Kericho Governor Bids Farewell to James Finlays, Welcomes Sri Lankan Tea Company

by | May 4, 2023 | News | 0 comments

Kericho Governor Erick Mutai has expressed satisfaction over the impending departure of James Finlay Limited, a prominent Kenyan tea grower, manufacturer, and supplier, as the company sells its property to a Sri Lankan enterprise. Mutai asserts that the people of Kericho will not lament the loss of the company’s presence in the region.

Governor Mutai has long been engaged in a contentious relationship with James Finlays, primarily due to the company’s reliance on machinery instead of human labor for tea harvesting. The Sri Lankan tea producer, Browns Investments PLC, recently confirmed that it has entered into an agreement to purchase James Finlays Limited. The transaction, slated for completion within the coming months, will encompass all aspects of James Finlays Kenya Ltd, excluding the Saosa Tea Extraction Facility, which will remain under Finlays’ control.

Addressing the residents of Kericho, Mutai candidly declared that James Finlays’ departure would not be mourned, suggesting that the transfer of ownership signaled a welcome change. “Goodbye, colonial settler…James Finlays. We will not miss you. It has been a cruel relationship with the host community. Your archaic colonial methods have hurt us,” Mutai remarked passionately.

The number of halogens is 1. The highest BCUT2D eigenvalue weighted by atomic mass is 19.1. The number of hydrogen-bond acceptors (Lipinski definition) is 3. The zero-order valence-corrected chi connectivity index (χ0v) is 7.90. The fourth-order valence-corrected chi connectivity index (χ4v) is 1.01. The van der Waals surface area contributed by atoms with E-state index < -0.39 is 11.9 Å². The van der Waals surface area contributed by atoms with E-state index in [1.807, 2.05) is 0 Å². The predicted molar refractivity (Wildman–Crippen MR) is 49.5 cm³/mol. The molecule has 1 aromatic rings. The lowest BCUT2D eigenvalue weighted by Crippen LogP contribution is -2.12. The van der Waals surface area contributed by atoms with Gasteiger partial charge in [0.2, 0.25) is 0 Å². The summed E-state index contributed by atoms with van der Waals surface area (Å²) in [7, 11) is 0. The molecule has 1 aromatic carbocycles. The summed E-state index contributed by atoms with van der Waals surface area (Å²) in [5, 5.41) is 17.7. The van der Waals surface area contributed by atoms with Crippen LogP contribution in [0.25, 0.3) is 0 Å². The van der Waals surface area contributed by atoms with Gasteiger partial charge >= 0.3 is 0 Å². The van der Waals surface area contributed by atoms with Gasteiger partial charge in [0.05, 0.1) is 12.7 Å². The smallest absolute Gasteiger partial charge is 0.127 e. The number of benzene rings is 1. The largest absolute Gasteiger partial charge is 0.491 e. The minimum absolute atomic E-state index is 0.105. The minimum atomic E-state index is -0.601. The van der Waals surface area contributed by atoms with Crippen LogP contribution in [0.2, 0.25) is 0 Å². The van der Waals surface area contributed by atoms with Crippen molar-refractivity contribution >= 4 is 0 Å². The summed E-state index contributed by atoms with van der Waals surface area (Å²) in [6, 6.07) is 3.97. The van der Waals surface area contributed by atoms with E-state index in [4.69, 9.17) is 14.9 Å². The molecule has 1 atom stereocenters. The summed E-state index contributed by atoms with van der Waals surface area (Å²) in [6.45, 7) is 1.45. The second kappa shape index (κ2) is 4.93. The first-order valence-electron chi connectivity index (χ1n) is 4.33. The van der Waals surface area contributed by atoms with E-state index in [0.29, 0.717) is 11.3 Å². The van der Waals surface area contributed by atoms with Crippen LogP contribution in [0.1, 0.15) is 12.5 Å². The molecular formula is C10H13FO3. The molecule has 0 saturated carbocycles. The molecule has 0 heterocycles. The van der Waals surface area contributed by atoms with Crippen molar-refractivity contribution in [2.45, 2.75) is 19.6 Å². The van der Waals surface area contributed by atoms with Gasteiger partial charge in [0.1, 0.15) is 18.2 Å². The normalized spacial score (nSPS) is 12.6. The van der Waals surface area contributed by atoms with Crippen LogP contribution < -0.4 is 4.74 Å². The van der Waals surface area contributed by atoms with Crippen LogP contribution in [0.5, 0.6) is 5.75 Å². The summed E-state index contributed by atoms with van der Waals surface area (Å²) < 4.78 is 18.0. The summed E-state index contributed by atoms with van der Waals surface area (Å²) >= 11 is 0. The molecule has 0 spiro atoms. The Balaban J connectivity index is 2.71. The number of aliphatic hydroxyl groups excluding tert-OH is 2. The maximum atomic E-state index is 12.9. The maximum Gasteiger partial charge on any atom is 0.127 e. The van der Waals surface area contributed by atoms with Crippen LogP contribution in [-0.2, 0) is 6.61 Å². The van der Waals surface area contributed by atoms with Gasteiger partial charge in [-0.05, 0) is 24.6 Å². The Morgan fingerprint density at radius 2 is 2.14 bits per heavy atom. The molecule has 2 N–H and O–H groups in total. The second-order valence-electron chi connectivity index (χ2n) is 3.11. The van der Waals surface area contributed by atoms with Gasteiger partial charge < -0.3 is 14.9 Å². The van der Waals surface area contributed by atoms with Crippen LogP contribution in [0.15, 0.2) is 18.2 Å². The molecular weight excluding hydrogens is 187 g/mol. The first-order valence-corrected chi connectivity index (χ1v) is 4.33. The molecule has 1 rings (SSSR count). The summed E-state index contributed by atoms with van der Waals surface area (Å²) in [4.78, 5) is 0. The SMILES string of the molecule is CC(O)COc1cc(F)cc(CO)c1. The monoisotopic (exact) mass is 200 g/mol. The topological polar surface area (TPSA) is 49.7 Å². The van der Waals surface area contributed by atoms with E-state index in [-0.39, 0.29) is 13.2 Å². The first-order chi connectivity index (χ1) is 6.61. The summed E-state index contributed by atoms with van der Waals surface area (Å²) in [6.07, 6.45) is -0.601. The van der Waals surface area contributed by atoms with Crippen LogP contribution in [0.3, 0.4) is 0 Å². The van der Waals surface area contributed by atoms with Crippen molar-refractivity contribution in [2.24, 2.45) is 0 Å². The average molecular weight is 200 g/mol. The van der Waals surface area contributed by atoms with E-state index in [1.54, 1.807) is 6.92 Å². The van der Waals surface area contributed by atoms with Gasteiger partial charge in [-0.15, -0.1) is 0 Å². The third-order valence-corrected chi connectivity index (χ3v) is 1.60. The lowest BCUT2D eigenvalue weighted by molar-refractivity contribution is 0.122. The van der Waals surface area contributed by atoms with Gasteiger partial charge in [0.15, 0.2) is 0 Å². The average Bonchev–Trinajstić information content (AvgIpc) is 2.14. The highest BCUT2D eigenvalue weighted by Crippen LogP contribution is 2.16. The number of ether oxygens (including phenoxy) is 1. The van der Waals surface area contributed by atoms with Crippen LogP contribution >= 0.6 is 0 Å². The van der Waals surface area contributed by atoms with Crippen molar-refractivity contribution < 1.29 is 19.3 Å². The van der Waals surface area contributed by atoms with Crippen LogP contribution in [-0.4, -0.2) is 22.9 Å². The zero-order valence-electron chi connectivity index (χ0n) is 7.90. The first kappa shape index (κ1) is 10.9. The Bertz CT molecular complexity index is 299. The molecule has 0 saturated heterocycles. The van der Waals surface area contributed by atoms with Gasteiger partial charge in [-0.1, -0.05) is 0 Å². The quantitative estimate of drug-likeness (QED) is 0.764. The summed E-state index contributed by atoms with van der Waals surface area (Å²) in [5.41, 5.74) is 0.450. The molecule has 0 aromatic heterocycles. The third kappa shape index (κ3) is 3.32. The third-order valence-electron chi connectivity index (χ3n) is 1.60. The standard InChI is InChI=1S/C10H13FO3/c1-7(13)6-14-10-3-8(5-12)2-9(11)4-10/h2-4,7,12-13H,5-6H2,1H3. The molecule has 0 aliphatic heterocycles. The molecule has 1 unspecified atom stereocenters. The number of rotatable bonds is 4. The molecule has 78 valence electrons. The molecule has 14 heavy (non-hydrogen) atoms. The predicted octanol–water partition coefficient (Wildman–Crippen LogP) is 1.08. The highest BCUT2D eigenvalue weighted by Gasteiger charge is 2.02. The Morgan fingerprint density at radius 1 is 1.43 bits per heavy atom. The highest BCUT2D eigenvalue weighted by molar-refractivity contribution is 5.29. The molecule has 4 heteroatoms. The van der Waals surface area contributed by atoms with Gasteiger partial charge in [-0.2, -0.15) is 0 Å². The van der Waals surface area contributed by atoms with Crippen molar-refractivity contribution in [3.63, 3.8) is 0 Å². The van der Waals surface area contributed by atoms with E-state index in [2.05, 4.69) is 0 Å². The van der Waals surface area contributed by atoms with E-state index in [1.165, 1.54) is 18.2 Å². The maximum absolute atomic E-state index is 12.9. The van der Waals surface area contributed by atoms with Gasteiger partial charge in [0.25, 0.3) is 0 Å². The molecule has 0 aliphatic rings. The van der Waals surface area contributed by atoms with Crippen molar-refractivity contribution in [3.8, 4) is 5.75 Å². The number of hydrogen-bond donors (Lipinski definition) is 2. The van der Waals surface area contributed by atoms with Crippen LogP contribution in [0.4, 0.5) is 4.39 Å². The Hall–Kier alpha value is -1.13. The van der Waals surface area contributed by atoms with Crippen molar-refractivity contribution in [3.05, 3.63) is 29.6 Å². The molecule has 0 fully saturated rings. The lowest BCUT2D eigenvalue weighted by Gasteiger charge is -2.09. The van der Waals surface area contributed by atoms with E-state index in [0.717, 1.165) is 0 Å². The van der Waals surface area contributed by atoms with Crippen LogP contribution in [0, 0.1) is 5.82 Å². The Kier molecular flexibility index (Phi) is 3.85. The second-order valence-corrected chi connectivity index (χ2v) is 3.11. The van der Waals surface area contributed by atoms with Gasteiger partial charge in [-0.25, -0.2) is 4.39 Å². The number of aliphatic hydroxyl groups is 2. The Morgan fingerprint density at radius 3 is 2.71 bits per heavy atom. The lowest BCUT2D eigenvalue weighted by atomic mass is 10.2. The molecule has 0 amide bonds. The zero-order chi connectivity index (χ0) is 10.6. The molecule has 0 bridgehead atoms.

The governor also criticized James Finlays for failing to consult the county government when making decisions that impact the community, despite a directive from the National Land Commission (NLC) to involve the devolved governance unit. Mutai emphasized that multinational corporations had been instructed by the NLC to engage with locals in tea sales and ownership transitions, as well as establish a Memorandum of Understanding.

Governor Mutai has been a vocal opponent of multinational tea companies’ ongoing use of mechanical tea harvesters, which he claims displace local workers. In 2022, he established a task force to address various issues within the tea sector. Among the task force’s recommendations was a proposal for tea companies to adopt a 60:40 ratio of mechanized to manual tea plucking.

Mutai urged Finlays to present the task force’s report to the incoming Sri Lankan company in order to advance the conversation. “That you hand over the report of the committee on multinational tea companies going back to handpicking from mechanized tea plucking to a ratio of 60:40 to the new owner,” he added.

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